Information on the law’s enforcement is classified on the grounds that it is a matter of “national security” (article 9). This means it will be difficult for civilian groups to monitor the military, as well as law enforcement in general, once the law is fully implemented.
This lack of transparency will seriously affect the ability of public agencies, such as the CNDH and the Attorney General’s Office, to investigate military abuses against civilians. Mexico’s National Institute for Transparency, Access to Information and Protection of Personal Data (INAI) is challenging the law in court, arguing that it violates citizens’ right to access information and the protection of personal data.
The law cements Mexico’s reliance on its armed forces to handle all security tasks. This will only further weaken efforts to strengthen and professionalize the civilian police forces—the bodies that are supposed to be in charge of law enforcement and public security.
It is worth highlighting that Mexican presidents have justified the use of the military in a policing role for almost two decades by describing it as a temporary measure until Mexico’s civilian police forces were sufficiently professionalized. Although Peña Nieto echoed his predecessors on this matter, the Mexican military continues to play the primary role in combatting organized crime in the country, and the police still lag far behind.
A recent government assessment of the country’s police forces points to the government’s failure to prioritize civilian policing. According to the study, Mexico has less than half the number of recommended police agents for the country; only one in four agents have received sufficient training, and out of 39 police academies, only six are fully functional.
Mexico’s Supreme Court will continue to receive constitutional challenges to the law until February 6. A date has not yet been set for when 11 justices who sit on the Supreme Court will hear the case and rule on whether the law violates the Mexican Constitution.
This process will serve as an important test for Mexico’s checks and balances. The Supreme Court must exercise complete autonomy in making a decision, carefully reviewing the challenges to the law and considering the public’s concerns.
Although the law’s constitutionality is under question, it is also important to emphasize that the Internal Security Law will not make Mexico a safer, less violent country. Nor will it put an end to the crisis of impunity and corruption that prevails in the country, where 9 out of 10 crimes go unreported and at least 14 current or former governors are under investigation for corruption. On the contrary, the law will worsen the liberties and rights of Mexican civilians, further exposing them to military lethal force and abuses, particularly those living in areas with high presence of organized crime.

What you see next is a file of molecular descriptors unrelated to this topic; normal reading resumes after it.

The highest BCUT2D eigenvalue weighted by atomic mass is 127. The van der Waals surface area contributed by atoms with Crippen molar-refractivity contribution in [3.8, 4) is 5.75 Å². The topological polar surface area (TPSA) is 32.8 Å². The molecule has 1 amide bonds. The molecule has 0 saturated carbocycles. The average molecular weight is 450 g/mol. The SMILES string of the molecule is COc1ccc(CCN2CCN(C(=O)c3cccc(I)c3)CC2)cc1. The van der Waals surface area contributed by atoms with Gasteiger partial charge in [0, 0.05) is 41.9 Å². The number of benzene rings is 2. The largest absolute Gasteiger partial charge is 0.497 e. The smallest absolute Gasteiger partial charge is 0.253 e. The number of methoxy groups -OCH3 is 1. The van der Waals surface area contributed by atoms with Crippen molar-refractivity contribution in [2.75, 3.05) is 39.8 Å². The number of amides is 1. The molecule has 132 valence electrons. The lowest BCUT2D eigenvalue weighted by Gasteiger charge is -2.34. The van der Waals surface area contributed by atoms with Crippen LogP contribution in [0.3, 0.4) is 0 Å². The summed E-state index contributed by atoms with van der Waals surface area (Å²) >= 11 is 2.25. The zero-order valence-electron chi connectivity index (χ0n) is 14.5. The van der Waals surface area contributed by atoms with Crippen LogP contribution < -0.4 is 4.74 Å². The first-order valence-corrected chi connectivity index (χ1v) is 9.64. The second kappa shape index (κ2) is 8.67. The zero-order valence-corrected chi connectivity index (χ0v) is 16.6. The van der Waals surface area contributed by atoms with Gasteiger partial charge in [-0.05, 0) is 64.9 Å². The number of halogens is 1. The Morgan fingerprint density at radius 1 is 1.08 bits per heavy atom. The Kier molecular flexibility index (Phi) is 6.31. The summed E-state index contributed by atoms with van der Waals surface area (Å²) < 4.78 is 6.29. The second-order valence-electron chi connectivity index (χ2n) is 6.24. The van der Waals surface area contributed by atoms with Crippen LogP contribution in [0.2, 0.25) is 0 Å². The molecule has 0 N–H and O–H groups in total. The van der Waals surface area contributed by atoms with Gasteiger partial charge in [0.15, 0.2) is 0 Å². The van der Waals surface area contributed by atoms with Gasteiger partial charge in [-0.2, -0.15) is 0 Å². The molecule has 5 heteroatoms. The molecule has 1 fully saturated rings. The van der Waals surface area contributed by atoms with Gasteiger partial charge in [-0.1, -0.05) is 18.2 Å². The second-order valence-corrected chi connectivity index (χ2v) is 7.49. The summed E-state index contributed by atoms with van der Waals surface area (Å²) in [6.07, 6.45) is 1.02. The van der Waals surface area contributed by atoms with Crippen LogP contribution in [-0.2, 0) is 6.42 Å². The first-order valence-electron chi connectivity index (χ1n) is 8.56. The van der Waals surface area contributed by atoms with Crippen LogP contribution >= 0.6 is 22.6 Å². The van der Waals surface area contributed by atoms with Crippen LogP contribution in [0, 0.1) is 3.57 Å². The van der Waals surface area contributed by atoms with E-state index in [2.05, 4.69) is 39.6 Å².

Ultimately, the Internal Security Law serves those politicians who have failed to pass reforms to strengthen civilian institutions or to commit to strengthening their police forces. In fact, when members of the Institutional Revolutionary Party (Partido Revolucionario Institucional, PRI) and their allies in Congress voted to move forward with the Internal Security Law, they also voted against another proposed bill regarding the command structure over the country’s police. Congress has also failed to approve a comprehensive constitutional reform to further protect the new Fiscalía General (that will replace the Attorney General’s Office) from political influence.
That the Mexican Congress should fail to move forward with initiatives to strengthen the police and protect the independence of the Fiscalía General, and that the Internal Security Law should pass despite widespread national and international outcry, strongly suggests that Mexico’s politicians may have learned very little from the security lessons of the past two decades.
See WOLA’s resource page on the Internal Security Law.
See WOLA´s report on human rights violations committed by Mexican soldiers against civilians.